You never see a fat dog in nature. Look around you. Have you ever seen a fat wolf, a fat coyote, or a fat rabbit, a fat fox, or a fat bird. No absolutely not! Animals that live outdoors in the wild, are never fat.

Wild dogs are lucky if they eat every day. Wild dogs must work to find food and move to catch their food. Most wild dogs do not eat every day. This is not always because they don't have enough to eat. It's about whether or not they can catch it!

Wild animals are moving and traveling long distances. They get plenty of exercise and they are looking for food all the time. It's what they do. They search for food. Searching for food is their job. If they don't do this, they don't eat! Our pet dogs lay on the couch and are served two meals a day with snacks and treats on the side. Ridiculous!

It is not in the nature of animals to become fat on their own. It takes misguided humans to turn animals who should be naturally healthy and fit, into overweight, obese and unhealthy, fat pets. All in the name of trying to be nice to them.

Dogs already know how to keep themselves slim and healthy. They wouldn't need canine weight loss programs and dog weight control food from the vet if they were able to fend for themselves. Your dog needs you to understand that good health is the greatest gift of all.

Do You Have a Fat Dog?

No fat dogs in our house.This is our Golden Retriever, lovely Lily. Before she came to live with us, Lily had been fed very poorly and was 20 pounds overweight. With her raw food diet and more exercise she's now slim and trim and 20 lbs lighter.

Be honest! Do you think it's cute to have an obese dog? Do you think a fat dog is funny? I sure hope not. When I see a fat dog, I think that's quite sad!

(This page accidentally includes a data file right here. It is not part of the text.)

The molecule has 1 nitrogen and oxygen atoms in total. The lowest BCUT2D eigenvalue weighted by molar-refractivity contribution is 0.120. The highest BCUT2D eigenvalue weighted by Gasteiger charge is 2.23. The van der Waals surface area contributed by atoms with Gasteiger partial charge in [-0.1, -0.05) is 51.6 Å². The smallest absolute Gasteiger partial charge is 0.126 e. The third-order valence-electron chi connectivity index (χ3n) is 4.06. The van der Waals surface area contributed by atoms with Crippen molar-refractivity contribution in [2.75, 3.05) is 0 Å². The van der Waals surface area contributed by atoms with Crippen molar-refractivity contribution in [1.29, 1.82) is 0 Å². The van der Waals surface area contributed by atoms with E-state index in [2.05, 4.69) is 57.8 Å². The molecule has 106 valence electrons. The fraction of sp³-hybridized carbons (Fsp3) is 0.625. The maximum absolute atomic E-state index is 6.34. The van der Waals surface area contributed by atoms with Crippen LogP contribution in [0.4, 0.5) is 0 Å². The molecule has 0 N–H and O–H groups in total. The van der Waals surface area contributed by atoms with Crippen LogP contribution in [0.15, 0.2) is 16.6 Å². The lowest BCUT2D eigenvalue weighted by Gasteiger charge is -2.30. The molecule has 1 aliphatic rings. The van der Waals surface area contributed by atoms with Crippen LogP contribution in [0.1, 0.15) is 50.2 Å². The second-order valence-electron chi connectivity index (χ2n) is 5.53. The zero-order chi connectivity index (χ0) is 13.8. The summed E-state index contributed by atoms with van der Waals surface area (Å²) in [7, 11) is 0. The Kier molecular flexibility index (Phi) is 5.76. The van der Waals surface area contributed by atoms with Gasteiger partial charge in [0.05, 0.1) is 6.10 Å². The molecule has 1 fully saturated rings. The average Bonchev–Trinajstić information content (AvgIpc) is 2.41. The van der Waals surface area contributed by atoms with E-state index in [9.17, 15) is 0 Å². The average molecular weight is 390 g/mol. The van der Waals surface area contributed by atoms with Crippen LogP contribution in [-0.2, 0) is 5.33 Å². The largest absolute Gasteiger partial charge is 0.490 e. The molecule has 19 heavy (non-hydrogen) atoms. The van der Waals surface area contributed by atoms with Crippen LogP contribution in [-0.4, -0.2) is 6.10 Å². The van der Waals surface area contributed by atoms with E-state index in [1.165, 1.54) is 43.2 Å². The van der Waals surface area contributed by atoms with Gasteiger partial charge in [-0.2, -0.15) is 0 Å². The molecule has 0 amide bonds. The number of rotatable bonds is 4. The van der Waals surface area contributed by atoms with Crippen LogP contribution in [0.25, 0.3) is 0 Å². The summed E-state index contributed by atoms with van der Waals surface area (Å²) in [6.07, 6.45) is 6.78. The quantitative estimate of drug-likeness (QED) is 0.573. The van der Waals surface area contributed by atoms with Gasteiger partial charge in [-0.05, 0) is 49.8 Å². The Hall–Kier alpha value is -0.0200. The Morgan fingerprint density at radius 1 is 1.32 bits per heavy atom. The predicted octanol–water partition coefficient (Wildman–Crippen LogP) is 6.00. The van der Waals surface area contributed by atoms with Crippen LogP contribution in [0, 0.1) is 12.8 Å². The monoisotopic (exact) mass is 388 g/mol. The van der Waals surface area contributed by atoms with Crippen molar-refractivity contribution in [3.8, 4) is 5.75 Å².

If you take your dog to the dog park, you will see many other dogs. Do those dogs look like your dog. Yes? If you see a dog that doesn't look like yours, do you say, " that dog is really skinny "! The thin one is the healthy dog, at the proper weight. Maybe you tell yourself..." he's just a big boy ". How many times have I heard people use that excuse. He's just a big dog. No, he's a fat dog!

Here's the easy way to tell if your dog is fat. If you can't see the outline of his ribs, he's too fat. If you can't feel his ribs, he's way too fat. If you look down at him and he doesn't have a waistline, narrowing between the ribs and the hips, he's really fat.


So what are you going to do about this? The problem of having an obese dog can be corrected easily if you care enough to make sure he gets slim, trim and healthy. It's not hard and consists of only three steps:

  1. portion control
  2. exercise
  3. intermittent fasting


Be the Hero in Your Own Good Health Story.
Your Dog Can Be Your Co-Star

Please watch this wonderful video below. It will touch your heart. I sincerely hope it inspires you to take action for the sake of your own health and the health of your dog. You both deserve the gift of good heath. You and your dog can be the stars in your own story. Here's to your good health and the good health of your dog.


This article is about having a fit, healthy dog.

This article is NOT about the ' culture of being thin. '